First, a little thought on day tours. While I enjoy being an independent traveler and exploring at my own pace, there is something to be said for a guided day tour, particularly when visiting a place to which you’ve never traveled. There are two basic types of day tours – group tours, which take place on a bus or minibus and can include anywhere from 8 – 50 people, and private tours which are, you guessed it, private and catered only to your group. The latter can be a more expensive option, although if your group is more than 4 people, not necessarily on a per person basis. Group tours certainly have their place: less pricy, typically including all of the well researched highlights of a region, meeting fellow travelers, well trained guides with a microphone or headset. Reviews abound. They are simply … predictable. Private tours, on the other hand, offer the traveler the ability to design a “bespoke” day (I hate that word, btw, followed closely by “curated”) – seeing and doing exactly what you want to do. Stop to take a picture of that cute cow. Stop for water or the toilet. Grab lunch when you’re hungry, or skip it entirely. But of course, that flexibility comes at a cost – not only a financial one, but the risk of a little less predictability. The quality and knowledge of the guide makes a huge difference here.
With that said, Husband and I were very pleased we chose to take a private tour, arranged by Tico Tours Guanacaste (which offers both types of tours), called the Palo Verde tour. If you click on the “rates” section of the tour page, you will see the choice between group or private touring. This tour included a visit to its namesake National Park, Palo Verde, full of local wildlife, a boat ride down the Tempisque river, cultural stops and information, and lunch at a hacienda once owned by a former President of Costa Rica.
And so, we’re off!
Our guide, Mario, actually majored in becoming a tour guide. His knowledge was evident as he told us a little about Costa Rica’s history: first, a reminder that the Americas weren’t discovered by Christopher Columbus, but by the Chinese, as evident on maps made well before 1492. Then, the interesting note that unlike much of Central and South America, Costa Rica was not initially populated by the Spanish. Why? Because there wasn’t any gold.
While Costa Rica’s abundant farmland produces cantaloupe, pineapple, palm oil, bananas, coffee, watermelon, and citrus fruits, an important crop is sugar cane. Did you know that sugar cane can be used to make a wide variety of products, including molasses, fuel, and paper? We didn’t! We stopped to watch migrants from Nicaragua harvest the sugar cane by hand, using machetes. Apologies for the distance of the photo, but I didn’t want to get that close…
The Nicaraguan workers toiling under the hot sun are paid by the square meter harvested, and as a result they move surprisingly fast given the heat. Mario explained that the majority of the workers are migrants, because the native Costa Ricans are financially well off and don’t need to do this type of hard labor. He credits the excellent public education, government provided healthcare, and the tourism industry for giving Costa Rica such a strong economy for the area. The 9.16% income tax covers not only healthcare, but retirement pensions, for residents of Costa Rica. No wonder that many foreigners, especially Americans, are making Costa Rica home.
Our next stop was a visit along the Tempisque river, where oxen assist in dredging the riverbed for dirt and sand that will be used in making concrete:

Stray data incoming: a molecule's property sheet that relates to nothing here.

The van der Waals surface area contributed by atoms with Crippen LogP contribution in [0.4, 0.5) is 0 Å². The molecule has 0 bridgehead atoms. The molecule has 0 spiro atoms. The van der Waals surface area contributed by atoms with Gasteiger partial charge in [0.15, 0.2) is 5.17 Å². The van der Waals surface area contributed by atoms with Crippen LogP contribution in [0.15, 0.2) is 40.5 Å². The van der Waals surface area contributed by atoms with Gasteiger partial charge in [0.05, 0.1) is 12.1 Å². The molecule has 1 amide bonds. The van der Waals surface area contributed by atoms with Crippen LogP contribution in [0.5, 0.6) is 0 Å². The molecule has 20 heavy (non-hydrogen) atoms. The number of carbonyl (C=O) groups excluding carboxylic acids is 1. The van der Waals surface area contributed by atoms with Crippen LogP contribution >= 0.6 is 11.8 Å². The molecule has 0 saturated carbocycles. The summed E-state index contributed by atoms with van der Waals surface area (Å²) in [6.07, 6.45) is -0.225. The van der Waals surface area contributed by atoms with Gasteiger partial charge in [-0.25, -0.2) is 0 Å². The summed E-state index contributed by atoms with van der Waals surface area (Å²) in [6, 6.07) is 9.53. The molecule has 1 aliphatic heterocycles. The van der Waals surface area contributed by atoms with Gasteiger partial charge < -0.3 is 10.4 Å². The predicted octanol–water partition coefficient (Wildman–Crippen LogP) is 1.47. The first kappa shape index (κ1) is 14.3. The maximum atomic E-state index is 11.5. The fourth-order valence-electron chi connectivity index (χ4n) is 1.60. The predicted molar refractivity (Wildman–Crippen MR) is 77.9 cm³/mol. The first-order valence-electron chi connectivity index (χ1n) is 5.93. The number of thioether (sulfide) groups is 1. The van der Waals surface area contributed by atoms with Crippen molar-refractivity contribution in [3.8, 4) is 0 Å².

Concrete is an essential product in Costa Rica, where most homes are built of concrete – wood is too quickly rotted by termites here. Mario explained that using oxen to mine the cement base is more environmentally friendly, maintains tradition, and keeps the profit in the pocket of local families rather than large corporations.
On our way to the hacienda lunch, Mario had a quiz for us. He picked what appeared to be a fruit off a tree, and asked us what we thought it was:
A pepper? No.
A tomato of some sort? No.
A sweet fruit like a mango or papaya? No.
We didn’t guess correctly until we were offered a number of clues: It starts with a C. It’s sold at almost any grocery. It contains protein. It often comes in a can. Finally….. it’s a nut. What? That “fruit” above is the casing for one, single cashew nut! And by the way, the rind has a nasty taste. Amazing – Every day I realize how much I don’t know, and even more so when I travel.
Our next stop was a hacienda where we were led, along with other Tico Tours guests, on a cultural experience led by Ramon and Juanita, a couple dressed in traditional clothing who run this small tourist attraction. First, we watched the traditional process of extracting sugar cane, using oxen:
Ramon and Juanita also treated us to “puntalita”, little corn-based snacks, and taught me how to make a tortilla in preparation for a delicious, authentic lunch.
After lunch, we continued our journey, deeper in to Palo Verde National Park, where we embarked on our jungle river cruise. Thanks to Mario’s eagle eyes, on the way we were treated to a very special sight in the adjacent wetlands: the Jabiru. Less than 100 of these stork-like birds remain in the wild in Costa Rica. Wow!
Mario made note that Costa Rica has a very environmentally conscious wetlands law: wetlands are not taxed, and if kept wild, owners actually receive a stipend from the government.
We embarked on a small boat for our eco-tour of the river, where our captain helped us spot various wildlife:
On this highly informative tour, we learned is that despite growing wealth through tourism and real estate development, Costa Ricans desire to preserve the many natural wonders that surround them. Moreover, Costa Ricans have a sense that their country is special. And we agree!